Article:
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Scent

Screen Shot 2015-10-17 at 22.15.53L?et’s consider what it would be like to live in a world where scent dominates every activity. Imagine a sense of smell so powerful that chicken soup smells like a potpourri of individual foods, decisions are based upon smell and survival depends upon this vital sense. Consider what it would be like to recognise people by their scent and smell their emotions. Envisage the ‘happy’ smell of a babbling brook, the ‘brave’ smell of earth or the ‘delightful‘ smell of a warm summer’s day. This is a glimpse into a canine world where odour is colourful, meaningful, evokes powerful emotions and relays important information.

With a sense of smell approximately 10,000 times more sensitive than ours a dog can detect substances at concentrations of up to one hundred million times lower than we can perceive. The olfactory bulb, where information about odours is processed in the brain, is about the size of a plumb in our dogs compared to the size of a raisin in us. Dogs have a second sensory system for olfaction called the vomeronasal organ. We may see our dog licking the air, mouth-smacking and tongue flicking. This flehmen response allows scent particles to be captured by the tongue, opening ducts to allow pheromones to access the vomeronasal organ. Scent memory lasts many years if not for lifetime.

Some scents make our dogs feel more secure. DAP diffusers produce man-made pheromones that may reduce anxiety and essential oils such as lavender and chamomile have been show to induce relaxation in shelter dogs1. Certain reference points in the home marked with essential oil may help a dog with failing eyesight orientate towards a water bowl or the back door.

Many dogs enjoy scent games. A simple game is to place out several engineering bricks and put a highly scented treat in one of the holes. Send your dog to find it. Since he cannot reach the treat without your help he is likely to indicate with a paw tap, sit, stand or stare. When he indicates say “yes” and lift the brick for him to reach the food.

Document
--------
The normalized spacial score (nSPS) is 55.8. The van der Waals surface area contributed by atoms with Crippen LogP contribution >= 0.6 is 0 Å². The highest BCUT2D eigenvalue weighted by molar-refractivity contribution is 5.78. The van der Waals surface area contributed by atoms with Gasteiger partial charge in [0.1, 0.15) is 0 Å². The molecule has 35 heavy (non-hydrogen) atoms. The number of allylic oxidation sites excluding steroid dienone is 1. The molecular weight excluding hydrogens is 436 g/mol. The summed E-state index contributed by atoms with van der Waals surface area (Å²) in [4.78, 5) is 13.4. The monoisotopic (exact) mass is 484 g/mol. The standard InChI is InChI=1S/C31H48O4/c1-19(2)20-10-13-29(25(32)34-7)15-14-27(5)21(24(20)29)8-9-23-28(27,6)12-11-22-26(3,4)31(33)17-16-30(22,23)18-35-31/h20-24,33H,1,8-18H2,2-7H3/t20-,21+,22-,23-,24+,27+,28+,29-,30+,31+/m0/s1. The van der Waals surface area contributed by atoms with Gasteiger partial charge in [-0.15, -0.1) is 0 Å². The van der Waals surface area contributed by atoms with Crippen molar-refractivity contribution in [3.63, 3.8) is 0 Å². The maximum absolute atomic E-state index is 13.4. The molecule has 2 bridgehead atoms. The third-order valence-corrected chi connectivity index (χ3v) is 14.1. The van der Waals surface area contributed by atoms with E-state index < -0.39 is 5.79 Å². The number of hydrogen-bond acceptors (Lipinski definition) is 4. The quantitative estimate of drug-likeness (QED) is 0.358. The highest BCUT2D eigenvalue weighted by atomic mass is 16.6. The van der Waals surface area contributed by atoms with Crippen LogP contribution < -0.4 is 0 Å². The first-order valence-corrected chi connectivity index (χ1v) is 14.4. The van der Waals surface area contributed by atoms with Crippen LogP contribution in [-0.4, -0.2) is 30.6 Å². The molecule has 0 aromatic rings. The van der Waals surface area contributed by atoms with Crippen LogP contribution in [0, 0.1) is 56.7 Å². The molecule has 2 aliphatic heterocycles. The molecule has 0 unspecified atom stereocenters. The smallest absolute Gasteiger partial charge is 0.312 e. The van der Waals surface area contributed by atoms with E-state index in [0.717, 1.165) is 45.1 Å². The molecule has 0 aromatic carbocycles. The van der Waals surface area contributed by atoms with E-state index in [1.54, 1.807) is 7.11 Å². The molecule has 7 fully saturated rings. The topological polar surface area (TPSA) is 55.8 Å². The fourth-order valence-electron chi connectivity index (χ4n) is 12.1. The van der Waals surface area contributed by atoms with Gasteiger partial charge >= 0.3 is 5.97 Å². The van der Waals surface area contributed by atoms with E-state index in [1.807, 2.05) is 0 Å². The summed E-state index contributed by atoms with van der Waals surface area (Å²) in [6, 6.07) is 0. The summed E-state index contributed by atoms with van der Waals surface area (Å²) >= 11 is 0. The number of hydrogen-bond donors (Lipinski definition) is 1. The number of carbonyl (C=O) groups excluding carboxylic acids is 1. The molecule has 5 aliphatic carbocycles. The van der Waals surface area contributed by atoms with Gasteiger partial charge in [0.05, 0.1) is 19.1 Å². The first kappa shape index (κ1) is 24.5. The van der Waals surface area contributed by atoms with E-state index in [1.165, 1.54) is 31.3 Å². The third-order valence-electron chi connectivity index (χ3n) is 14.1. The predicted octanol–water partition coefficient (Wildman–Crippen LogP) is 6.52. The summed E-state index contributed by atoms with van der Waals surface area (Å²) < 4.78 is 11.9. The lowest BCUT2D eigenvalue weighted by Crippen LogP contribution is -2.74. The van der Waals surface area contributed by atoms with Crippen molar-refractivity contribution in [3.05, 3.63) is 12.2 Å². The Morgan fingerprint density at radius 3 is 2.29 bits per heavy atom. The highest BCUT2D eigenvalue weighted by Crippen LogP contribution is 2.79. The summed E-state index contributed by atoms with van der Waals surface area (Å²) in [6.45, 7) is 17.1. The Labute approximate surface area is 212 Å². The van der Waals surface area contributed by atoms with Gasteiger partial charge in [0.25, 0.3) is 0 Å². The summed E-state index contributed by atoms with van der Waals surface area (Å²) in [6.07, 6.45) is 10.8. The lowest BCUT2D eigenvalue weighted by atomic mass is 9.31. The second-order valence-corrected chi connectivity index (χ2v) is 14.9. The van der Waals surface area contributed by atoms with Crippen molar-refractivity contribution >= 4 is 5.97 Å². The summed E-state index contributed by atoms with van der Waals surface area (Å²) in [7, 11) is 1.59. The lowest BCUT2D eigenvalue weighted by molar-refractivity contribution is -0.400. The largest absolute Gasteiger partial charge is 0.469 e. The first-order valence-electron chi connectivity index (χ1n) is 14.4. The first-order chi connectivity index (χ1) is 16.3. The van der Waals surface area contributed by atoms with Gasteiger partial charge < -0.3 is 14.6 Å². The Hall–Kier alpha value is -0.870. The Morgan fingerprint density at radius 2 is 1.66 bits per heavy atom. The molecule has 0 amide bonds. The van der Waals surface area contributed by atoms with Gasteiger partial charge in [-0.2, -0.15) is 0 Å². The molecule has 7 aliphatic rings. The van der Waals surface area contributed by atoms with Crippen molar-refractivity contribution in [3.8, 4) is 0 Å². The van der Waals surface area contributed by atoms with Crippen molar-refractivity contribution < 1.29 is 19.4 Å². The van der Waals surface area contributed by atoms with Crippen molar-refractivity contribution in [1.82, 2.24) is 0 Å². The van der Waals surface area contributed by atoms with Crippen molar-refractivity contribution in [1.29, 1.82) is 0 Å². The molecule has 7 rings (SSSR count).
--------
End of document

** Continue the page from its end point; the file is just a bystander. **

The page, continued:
Initially make the game easy by having a treat in each brick. Another pleasurable past time is foraging for food, so why not throw a handful of kibble around the garden?

Whilst we cannot share our dog’s rich world of scent, we can enhance his environment with scent games and enrich his walk by allowing him to ‘sniff ’ around the block. Next time you walk your dog, do not think in minutes or duration but in sniffing time. When he pauses for thought and is ‘reading the headlines’, take a moment to contemplate his extraordinary world of scent.

References:
1 Graham, Wells, & Hepper, (2005). The influence of olfactory stimulation on
the behavior of dogs housed in a rescue shelter. Applied Animal Behavior Science, 91(1-2), 143-153.
Laurence, K (2012). Intelligent Dog Training e-Course. Course Notes. Canine On-Line Learning And Resources, Learning About Dogs Ltd, UK.
Horowitz, A (2009). The Inside of a Dog – What Dogs See, Smell and Know? Simon & Schuster UK Ltd, London, UK. McConnell, P B (2007). For the Love of a Dog. Ballantine Books, Random House Publishing Group, Random House Inc, New York, USA.
Sacks, O (1985). The Man Who Mistook His Wife for a Hat. Touchstone Books, USA.